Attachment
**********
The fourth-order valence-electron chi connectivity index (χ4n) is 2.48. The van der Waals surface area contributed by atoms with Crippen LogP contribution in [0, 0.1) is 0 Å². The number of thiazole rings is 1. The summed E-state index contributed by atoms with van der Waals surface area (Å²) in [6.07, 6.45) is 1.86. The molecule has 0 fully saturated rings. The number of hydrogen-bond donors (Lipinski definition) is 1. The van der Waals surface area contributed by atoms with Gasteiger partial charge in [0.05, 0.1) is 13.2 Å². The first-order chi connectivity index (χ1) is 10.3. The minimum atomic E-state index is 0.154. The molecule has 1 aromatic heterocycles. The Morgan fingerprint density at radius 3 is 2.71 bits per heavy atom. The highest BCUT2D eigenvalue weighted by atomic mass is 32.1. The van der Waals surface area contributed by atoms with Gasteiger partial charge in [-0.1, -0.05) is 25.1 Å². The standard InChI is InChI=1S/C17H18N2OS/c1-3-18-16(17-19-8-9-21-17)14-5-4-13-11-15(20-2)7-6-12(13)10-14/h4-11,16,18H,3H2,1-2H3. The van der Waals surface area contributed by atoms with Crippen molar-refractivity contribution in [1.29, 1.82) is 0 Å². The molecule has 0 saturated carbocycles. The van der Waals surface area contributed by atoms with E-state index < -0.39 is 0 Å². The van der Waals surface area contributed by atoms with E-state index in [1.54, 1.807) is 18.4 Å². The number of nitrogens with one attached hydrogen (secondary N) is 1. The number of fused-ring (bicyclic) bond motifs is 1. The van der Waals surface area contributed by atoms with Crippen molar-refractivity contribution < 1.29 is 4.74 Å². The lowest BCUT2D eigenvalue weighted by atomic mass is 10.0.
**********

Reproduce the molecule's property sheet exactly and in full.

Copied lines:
The fourth-order valence-electron chi connectivity index (χ4n) is 2.48. The van der Waals surface area contributed by atoms with Crippen LogP contribution in [0, 0.1) is 0 Å². The number of thiazole rings is 1. The summed E-state index contributed by atoms with van der Waals surface area (Å²) in [6.07, 6.45) is 1.86. The molecule has 0 fully saturated rings. The number of hydrogen-bond donors (Lipinski definition) is 1. The van der Waals surface area contributed by atoms with Gasteiger partial charge in [0.05, 0.1) is 13.2 Å². The first-order chi connectivity index (χ1) is 10.3. The minimum atomic E-state index is 0.154. The molecule has 1 aromatic heterocycles. The Morgan fingerprint density at radius 3 is 2.71 bits per heavy atom. The highest BCUT2D eigenvalue weighted by atomic mass is 32.1. The van der Waals surface area contributed by atoms with Gasteiger partial charge in [-0.1, -0.05) is 25.1 Å². The standard InChI is InChI=1S/C17H18N2OS/c1-3-18-16(17-19-8-9-21-17)14-5-4-13-11-15(20-2)7-6-12(13)10-14/h4-11,16,18H,3H2,1-2H3. The van der Waals surface area contributed by atoms with Crippen molar-refractivity contribution in [1.29, 1.82) is 0 Å². The molecule has 0 saturated carbocycles. The van der Waals surface area contributed by atoms with E-state index < -0.39 is 0 Å². The van der Waals surface area contributed by atoms with E-state index in [1.54, 1.807) is 18.4 Å². The number of nitrogens with one attached hydrogen (secondary N) is 1. The number of fused-ring (bicyclic) bond motifs is 1. The van der Waals surface area contributed by atoms with Crippen molar-refractivity contribution < 1.29 is 4.74 Å². The lowest BCUT2D eigenvalue weighted by atomic mass is 10.0.